"Our country has entered on a new epoch of its history," wrote a Whig Party journal in 1849, just after America's triumph in the Mexican War. Indeed, for that romantic generation of Americans in the mid-nineteenth century, the Mexican War was a grand exercise in self-identity: it legitimized the young republic's convictions of mission and destiny ...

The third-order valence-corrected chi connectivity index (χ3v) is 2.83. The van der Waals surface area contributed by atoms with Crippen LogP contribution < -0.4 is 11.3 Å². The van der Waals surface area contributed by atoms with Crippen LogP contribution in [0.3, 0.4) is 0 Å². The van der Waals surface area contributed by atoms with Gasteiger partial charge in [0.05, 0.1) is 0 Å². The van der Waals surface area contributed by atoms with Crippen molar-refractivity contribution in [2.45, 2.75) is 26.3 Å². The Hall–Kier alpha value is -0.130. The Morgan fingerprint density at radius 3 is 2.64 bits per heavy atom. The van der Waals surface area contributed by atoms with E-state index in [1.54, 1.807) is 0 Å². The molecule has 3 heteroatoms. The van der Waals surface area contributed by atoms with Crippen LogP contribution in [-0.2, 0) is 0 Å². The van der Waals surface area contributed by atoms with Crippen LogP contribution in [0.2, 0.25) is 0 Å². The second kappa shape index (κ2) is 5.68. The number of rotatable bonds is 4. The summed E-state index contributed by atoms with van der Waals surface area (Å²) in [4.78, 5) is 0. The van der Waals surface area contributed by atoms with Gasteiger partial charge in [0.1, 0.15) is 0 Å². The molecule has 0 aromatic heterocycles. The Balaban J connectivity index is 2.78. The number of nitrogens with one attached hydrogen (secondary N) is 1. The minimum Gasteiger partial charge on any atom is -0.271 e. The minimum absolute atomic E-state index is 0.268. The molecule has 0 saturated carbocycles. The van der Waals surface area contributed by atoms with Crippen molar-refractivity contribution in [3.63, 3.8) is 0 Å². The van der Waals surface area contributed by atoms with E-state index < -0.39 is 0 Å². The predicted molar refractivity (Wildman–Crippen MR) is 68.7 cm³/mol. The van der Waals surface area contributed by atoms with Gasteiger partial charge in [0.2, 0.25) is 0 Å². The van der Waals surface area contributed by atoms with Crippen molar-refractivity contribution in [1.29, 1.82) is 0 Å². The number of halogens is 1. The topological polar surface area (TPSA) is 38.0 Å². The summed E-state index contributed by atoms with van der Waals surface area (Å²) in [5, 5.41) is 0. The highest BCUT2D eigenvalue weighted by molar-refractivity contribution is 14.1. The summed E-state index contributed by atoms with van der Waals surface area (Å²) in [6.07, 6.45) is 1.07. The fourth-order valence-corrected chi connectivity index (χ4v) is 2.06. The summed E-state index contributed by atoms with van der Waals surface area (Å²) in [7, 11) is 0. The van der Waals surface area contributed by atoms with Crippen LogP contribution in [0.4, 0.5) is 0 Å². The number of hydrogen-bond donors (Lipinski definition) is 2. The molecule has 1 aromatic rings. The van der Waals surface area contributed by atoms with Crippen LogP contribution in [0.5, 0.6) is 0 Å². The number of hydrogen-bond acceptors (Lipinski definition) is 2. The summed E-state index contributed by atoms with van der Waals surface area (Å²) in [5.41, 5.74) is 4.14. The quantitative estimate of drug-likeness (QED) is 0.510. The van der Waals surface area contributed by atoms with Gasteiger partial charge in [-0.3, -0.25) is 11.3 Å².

"Our country has entered on a new epoch of its history," wrote a Whig Party journal in 1849, just after America's triumph in the Mexican War. Indeed, for that romantic generation of Americans in the mid-nineteenth century, the Mexican War was a grand exercise in self-identity: it legitimized the young republic's convictions of mission and destiny to a doubting world. It was easily one of the most popular wars the United States has ever fought. This rich cultural history examines the war's place in the popular imagination of the era. As Robert Johannsen notes, the Mexican War was the first American conflict to be widely reported in the press, as well as the first to be waged against an alien foe in a distant, strange, and exotic land. For mid-century Americans, Johannsen shows, the war provided a window onto the outside world, promoting an awareness--if not an understanding--of a people and a land unlike any they had known before. The war helped to dispel some of the mystery of Mexico, as it generated a huge flood of popular literature, poetry, songs, art, and stage plays. Would-be historians began chronicling the war almost as soon as the first shots were fired, and the war provoked myriad questions about the true nature and purposes of the republic. Drawing on military and travel accounts, newspaper dispatches, and a host of other sources, Johannsen vividly recreates the mood and feeling of the period--its unbounded optimism and patriotic pride. The book's unique perspective not only adds a new dimension to our understanding of the Mexican War; it offers new insights into American itself. About the Author Robert W. Johannsen is J.G. Randall Distinguished Professor of History at the University of Illinois, Urbana-Champaign and author of Stephen A. Douglas, which received the Parkman Prize of the Society of American Historians.
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